I dug deeper to read all the reviews and see what it was all about. The first thing that really intrigued me was the brushless motor.
I have been using dewalt’s cordless drills that have the brushless motor and they have been fantastic.
The brushless motor is stronger and allows the battery to last longer than any of my previous cordless drills.
Brushless motors have less moving parts to break down and are more efficient than regular brushed motors which gives them more power.
If you want to get more geeky with how the brushless motor works in a pressure washer, this article gets more scientific
As I kept reading the different reviews, I also noticed it had a touch button start and that was really what finally got me to go look at it in the store along with the fact that it showed capable of 2300 psi.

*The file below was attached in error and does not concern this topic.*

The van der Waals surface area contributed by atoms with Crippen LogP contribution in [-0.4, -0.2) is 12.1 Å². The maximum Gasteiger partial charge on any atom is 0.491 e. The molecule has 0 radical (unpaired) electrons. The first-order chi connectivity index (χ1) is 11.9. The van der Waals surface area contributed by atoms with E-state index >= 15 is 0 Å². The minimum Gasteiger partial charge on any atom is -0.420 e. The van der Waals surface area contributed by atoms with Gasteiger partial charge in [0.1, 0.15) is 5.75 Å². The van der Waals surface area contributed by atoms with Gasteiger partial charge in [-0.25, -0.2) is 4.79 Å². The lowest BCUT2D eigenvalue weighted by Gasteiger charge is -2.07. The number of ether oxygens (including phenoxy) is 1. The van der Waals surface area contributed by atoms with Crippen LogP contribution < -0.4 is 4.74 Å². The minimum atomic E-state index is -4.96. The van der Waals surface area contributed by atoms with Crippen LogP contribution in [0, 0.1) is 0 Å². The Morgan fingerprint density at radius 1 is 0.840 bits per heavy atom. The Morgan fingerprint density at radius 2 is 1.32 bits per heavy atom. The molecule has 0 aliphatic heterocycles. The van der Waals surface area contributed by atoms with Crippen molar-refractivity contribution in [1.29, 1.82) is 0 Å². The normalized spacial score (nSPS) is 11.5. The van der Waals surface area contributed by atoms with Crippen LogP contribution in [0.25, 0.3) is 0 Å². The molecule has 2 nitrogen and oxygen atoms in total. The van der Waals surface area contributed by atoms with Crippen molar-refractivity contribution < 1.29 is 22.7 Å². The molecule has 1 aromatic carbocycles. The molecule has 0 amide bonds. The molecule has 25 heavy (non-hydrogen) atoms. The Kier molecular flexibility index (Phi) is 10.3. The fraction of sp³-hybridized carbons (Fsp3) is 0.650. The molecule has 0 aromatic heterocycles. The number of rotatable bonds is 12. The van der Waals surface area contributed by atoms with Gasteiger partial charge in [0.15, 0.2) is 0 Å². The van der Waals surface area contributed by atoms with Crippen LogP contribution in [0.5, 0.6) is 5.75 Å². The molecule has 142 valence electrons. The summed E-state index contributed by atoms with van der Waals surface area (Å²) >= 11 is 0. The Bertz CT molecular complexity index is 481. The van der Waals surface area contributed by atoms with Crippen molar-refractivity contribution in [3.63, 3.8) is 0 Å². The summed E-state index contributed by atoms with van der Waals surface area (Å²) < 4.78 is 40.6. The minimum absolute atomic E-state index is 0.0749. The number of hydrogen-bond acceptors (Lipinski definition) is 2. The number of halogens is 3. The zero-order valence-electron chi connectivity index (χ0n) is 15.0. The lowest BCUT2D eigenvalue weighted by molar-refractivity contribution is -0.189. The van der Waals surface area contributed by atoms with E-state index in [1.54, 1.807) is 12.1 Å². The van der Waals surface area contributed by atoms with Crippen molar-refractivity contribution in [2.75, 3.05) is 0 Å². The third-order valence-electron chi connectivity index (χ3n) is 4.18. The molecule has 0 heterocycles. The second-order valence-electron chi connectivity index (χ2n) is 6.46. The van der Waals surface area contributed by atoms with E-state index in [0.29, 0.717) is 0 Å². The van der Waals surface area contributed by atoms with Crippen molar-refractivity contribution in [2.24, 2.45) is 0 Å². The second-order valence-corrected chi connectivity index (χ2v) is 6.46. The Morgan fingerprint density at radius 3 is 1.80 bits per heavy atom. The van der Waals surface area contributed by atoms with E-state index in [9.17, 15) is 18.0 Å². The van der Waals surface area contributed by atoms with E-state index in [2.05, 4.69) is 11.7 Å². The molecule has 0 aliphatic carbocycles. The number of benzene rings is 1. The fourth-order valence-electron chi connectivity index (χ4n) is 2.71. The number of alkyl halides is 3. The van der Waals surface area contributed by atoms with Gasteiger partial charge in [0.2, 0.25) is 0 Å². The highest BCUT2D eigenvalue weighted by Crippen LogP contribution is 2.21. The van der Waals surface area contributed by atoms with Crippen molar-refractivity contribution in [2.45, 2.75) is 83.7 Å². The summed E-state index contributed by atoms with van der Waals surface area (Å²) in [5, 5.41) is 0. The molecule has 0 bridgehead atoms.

All the things I do with my pressure washer and most other homeowners need only a little more than 2000 psi to clean most things.
I know I have damaged my deck boards previously with a gas pressure washer with a 15 degree nozzle tearing the wood fibers. There is a chart that showcases the required psi for the many different uses of a pressure washer.
I went to the store and bought the unit figuring I would try it and if it didn’t have enough power, I’d exchange it for the gas model ryobi that also had great reviews with the honda motor.
I cleaned off the furniture and everything else off the deck and took my gas blower to get all the leaves off.